(ii) That the defendant’s attention was already drawn to the lack of proper legal rights to the ‘A’ units a few months prior to theexecution of the sale and purchase agreement on 14th March, 1986.

17. The defendant’s then solicitors, obviously with a view to protect themselves against any negligence suit, had required from him awritten confirmation dated 14th March 1986 as to the advice given to him. The confirmation he signed stated, inter alia, that-

“I refer to my instruction to you to put through an Agreement under which I will agree to purchase the above property for $13,500,000,00from Maidstone Investment Ltd., the present owner. I acknowledge that you have explained to me and advised me as follows:-

1. The present owner and the present owner’s predecessor in title have for many years been in undisturbed possession of certain unitsincluded in the sale and purchase namely shop No.9A on the ground floor and shops 8A, 25A, 41A, 43A, 46A, 80A and 95A on the firstfloor and units A10 on the 3rd, 8th, 11th, 12th, 13th, 14th, 15th and 17th floors of the building but the right to the exclusiveuse of the said units has not been reserved by or granted to the present owner or the present owner’s predecessor in title underthe Deed of Covenant of the building or any other deed or document and the present owner’s title to the said units is defective andin the Agreement for Sale and Purchase I will be required to agree to accept such title as the present owner has.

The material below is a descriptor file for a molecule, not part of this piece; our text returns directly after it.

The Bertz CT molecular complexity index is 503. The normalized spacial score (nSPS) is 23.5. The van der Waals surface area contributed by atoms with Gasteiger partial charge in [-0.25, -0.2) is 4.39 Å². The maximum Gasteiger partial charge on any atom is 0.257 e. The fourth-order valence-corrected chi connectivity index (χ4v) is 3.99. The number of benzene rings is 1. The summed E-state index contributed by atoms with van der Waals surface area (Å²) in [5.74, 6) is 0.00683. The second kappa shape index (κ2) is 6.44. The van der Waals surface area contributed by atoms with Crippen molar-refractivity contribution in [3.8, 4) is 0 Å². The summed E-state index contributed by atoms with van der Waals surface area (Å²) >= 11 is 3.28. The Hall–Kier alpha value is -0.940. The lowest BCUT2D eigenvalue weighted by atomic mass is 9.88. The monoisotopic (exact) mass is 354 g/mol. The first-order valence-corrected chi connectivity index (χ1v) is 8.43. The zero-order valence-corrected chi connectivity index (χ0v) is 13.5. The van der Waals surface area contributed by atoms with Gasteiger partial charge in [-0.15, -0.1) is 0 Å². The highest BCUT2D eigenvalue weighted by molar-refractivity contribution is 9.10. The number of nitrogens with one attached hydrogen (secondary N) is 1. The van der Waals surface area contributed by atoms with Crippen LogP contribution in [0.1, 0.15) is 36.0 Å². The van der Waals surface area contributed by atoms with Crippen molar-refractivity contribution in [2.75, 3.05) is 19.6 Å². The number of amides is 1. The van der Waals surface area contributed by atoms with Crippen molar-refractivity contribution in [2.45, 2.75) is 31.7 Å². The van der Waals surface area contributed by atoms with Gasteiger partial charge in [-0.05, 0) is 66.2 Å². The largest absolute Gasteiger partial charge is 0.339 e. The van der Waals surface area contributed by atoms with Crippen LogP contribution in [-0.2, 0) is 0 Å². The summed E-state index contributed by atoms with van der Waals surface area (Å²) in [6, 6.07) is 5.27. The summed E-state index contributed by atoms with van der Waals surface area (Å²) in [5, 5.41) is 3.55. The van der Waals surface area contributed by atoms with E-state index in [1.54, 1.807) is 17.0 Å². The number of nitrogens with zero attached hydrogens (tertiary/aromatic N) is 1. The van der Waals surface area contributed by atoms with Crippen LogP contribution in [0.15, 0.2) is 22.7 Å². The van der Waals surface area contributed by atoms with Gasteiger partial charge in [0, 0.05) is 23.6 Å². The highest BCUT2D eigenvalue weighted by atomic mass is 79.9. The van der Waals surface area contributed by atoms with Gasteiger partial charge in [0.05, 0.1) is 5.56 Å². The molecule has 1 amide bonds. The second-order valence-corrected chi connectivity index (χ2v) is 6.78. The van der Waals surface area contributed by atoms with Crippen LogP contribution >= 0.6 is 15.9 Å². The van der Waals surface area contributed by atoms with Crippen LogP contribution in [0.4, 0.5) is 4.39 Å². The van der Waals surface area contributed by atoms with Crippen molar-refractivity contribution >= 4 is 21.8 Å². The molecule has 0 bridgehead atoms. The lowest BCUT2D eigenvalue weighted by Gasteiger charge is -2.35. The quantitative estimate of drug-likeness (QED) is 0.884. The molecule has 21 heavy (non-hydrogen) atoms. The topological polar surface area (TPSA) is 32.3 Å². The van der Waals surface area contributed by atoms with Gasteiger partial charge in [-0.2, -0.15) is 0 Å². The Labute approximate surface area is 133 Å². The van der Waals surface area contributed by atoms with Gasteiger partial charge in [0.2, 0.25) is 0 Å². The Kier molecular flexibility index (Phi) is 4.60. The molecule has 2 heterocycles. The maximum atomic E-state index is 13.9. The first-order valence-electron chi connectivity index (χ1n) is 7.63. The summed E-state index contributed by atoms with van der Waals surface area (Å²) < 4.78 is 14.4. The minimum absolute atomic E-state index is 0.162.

3. Shop No.99 on the ground floor is now used as the transformer room of the building and I will be required to covenant at all timeshereafter to permit such use and to permit access thereto.”